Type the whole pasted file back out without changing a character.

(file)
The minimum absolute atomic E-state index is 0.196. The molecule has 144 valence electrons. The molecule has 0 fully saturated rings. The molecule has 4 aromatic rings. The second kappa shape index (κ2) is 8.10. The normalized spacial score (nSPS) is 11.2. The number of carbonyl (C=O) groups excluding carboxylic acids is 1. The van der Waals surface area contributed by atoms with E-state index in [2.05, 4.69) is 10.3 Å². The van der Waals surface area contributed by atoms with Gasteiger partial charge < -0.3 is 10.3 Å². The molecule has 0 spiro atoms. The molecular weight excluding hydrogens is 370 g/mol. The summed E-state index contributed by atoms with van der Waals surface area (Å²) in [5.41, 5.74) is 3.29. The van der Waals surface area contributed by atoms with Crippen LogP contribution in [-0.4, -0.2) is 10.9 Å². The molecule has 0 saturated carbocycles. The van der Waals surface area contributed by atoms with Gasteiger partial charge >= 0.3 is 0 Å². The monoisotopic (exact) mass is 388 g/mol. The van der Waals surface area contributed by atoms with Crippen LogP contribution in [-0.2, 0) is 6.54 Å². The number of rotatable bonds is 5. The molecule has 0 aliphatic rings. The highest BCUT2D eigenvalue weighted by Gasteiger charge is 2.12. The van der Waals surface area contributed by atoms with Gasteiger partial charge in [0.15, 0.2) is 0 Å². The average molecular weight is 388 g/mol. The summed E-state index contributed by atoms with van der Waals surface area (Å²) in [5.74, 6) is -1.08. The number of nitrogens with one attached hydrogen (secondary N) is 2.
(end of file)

The minimum absolute atomic E-state index is 0.196. The molecule has 144 valence electrons. The molecule has 0 fully saturated rings. The molecule has 4 aromatic rings. The second kappa shape index (κ2) is 8.10. The normalized spacial score (nSPS) is 11.2. The number of carbonyl (C=O) groups excluding carboxylic acids is 1. The van der Waals surface area contributed by atoms with E-state index in [2.05, 4.69) is 10.3 Å². The van der Waals surface area contributed by atoms with Gasteiger partial charge < -0.3 is 10.3 Å². The molecule has 0 spiro atoms. The molecular weight excluding hydrogens is 370 g/mol. The summed E-state index contributed by atoms with van der Waals surface area (Å²) in [5.41, 5.74) is 3.29. The van der Waals surface area contributed by atoms with Crippen LogP contribution in [-0.4, -0.2) is 10.9 Å². The molecule has 0 saturated carbocycles. The van der Waals surface area contributed by atoms with Gasteiger partial charge >= 0.3 is 0 Å². The monoisotopic (exact) mass is 388 g/mol. The van der Waals surface area contributed by atoms with Crippen LogP contribution in [-0.2, 0) is 6.54 Å². The number of rotatable bonds is 5. The molecule has 0 aliphatic rings. The highest BCUT2D eigenvalue weighted by Gasteiger charge is 2.12. The van der Waals surface area contributed by atoms with Gasteiger partial charge in [0.15, 0.2) is 0 Å². The average molecular weight is 388 g/mol. The summed E-state index contributed by atoms with van der Waals surface area (Å²) in [5.74, 6) is -1.08. The number of nitrogens with one attached hydrogen (secondary N) is 2.